This is not exactly a dystopian novel. The Alphans are pleasant and generally happy and their king genuinely desires their welfare. It’s more of a flawed utopia. Science can create a potentially perfect society but do we really want to live in a perfect society? And this perfection comes at a price.

Don’t expect much in the way of characterisation. Thorndyke and Johnston as personalities are utterly conventional heroes, the most interesting thing about them being that they’re a bit more ineffectual than most late Victorian or Edwardian heroes. The princess is your stock standard princess, beautiful and noble. The king is perhaps marginally more interesting as he grows to doubt his ability to keep everything under control.

There is adventure here. There are no battles or fistfights or gun duels. The battles are against nature, and to some extent against nature modified by human actions. But there is excitement at the climax.

The Land of the Changing Sun is by no means in the top rank of lost world stories but it is an interesting one with a genuinely interesting artificial world. Worth a look for lost world fans.

Thursday, March 19, 2020

Ian Kennedy Martin’s Regan and the Deal of the Century

The Sweeney, like so many of the classic television series of its era, spawned a series of TV tie-in novels. Regan and the Deal of the Century was the third of nine The Sweeney novels and was written by Ian Kennedy Martin, the creator of the TV series. It was published in 1976.

The novels were all original stories rather than novelisations of TV episodes.

And Regan and the Deal of the Century is intriguingly different to the series. It's a political thriller and it focuses entirely on Detective Inspector Jack Regan, with the other regular characters from the series playing no part whatever in the story.

My full review of the book can be found at Cult TV Lounge.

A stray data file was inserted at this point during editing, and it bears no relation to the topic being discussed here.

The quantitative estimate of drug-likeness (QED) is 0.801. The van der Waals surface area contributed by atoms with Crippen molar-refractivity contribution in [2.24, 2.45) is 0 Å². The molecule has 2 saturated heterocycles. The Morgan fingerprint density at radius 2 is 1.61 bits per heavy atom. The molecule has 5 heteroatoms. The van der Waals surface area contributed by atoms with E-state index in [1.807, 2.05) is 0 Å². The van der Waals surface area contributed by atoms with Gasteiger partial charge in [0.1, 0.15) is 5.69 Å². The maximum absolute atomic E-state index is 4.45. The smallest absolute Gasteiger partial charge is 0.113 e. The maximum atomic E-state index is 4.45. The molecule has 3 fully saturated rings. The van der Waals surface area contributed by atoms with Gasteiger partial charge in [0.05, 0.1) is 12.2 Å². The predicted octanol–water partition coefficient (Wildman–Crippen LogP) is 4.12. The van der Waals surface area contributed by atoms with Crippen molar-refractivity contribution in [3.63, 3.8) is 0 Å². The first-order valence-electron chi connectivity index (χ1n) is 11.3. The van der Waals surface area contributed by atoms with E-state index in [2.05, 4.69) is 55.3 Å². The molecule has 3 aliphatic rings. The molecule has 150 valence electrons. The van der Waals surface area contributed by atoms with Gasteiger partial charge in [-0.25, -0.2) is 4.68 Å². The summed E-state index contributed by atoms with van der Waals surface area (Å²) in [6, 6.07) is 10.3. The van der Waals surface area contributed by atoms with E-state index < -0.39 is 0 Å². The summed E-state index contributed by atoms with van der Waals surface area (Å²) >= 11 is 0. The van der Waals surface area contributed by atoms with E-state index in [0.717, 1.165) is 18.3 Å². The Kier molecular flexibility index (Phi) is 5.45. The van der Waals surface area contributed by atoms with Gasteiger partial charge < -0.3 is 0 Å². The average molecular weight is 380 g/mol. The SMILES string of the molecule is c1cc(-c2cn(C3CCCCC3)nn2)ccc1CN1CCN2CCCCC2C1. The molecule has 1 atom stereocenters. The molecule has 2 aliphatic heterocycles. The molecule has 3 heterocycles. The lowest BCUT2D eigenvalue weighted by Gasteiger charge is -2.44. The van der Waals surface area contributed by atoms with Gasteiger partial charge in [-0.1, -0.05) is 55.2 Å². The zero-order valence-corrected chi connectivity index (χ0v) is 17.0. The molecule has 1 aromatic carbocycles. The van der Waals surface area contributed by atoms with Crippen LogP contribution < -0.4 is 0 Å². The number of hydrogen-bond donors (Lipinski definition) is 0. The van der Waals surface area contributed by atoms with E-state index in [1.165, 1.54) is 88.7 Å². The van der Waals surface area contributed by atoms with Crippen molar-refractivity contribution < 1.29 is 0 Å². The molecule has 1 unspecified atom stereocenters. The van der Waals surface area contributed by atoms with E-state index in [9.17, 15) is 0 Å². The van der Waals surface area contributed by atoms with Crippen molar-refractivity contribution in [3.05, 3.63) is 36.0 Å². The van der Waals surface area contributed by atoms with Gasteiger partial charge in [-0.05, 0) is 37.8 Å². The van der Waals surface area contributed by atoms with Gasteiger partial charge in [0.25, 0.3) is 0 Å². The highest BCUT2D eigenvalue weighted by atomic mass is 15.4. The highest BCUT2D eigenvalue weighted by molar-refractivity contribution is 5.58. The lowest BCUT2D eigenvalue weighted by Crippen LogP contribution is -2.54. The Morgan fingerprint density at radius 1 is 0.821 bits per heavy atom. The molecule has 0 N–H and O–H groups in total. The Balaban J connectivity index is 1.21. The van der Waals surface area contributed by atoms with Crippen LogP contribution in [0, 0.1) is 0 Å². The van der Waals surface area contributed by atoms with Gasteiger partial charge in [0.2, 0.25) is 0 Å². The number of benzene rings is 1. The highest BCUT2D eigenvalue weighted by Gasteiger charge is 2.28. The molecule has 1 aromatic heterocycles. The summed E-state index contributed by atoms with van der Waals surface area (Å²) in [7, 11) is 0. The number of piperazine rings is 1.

Wednesday, March 11, 2020

John Norman’s Tarnsman of Gor

John Norman’s Gor novels, that notorious cycle of sword-and-planet tales, began in 1966 with Tarnsman of Gor. Norman is an American professor of philosophy and he uses the novels to explore philosophical, political, cultural and psychological ideas. Norman is a big fan of Nietzsche and Freud, so you have been warned. The good news is that he is also quite heavily influenced by Edgar Rice Burroughs, a much more wholesome influence.

In the mid-1960s Tarl Cabot, a young Englishman teaching at a small American college, receives a strange message from his father, who had mysteriously disappeared years earlier. The message is dated February 3rd 1640. It tells him that he can cannot evade his destiny. Which proves to be the case. While camping in the woods he is taken aboard a spacecraft to the planet Gor.

Gor is a kind of Counter-Earth, apparently part of our solar system but in an eccentric orbit around the Sun, an orbit that ensures that the Sun is always between Earth and Gor. Which is why the planet’s existence has never been suspected. Gor is a very Earth-like planet, although slightly smaller than Earth and with three small moons. The people of Gor are human.

If you want to write a science fiction novel set on another planet but you want the characters to be fully human there are several possible ways of making this plausible. Norman’s solution is a simple but effective one. The people of Gor all came originally from Earth, brought to Gor by the Priest-Kings (who are most likely non-human).

Gor society is rather strange and some ways technologically very primitive. Their most advanced weapons systems are crossbows and spears. They have no modern transportation technology. On the other hand they have primitive computers (the Translators). They seem to have electric lighting.

Gor society is stratified, with a fairly rigid caste system. The higher castes not only have power and status, they have access to knowledge that is forbidden to the peasants. The Priest-Kings are assumed to have access to further knowledge that is denied even to the higher castes.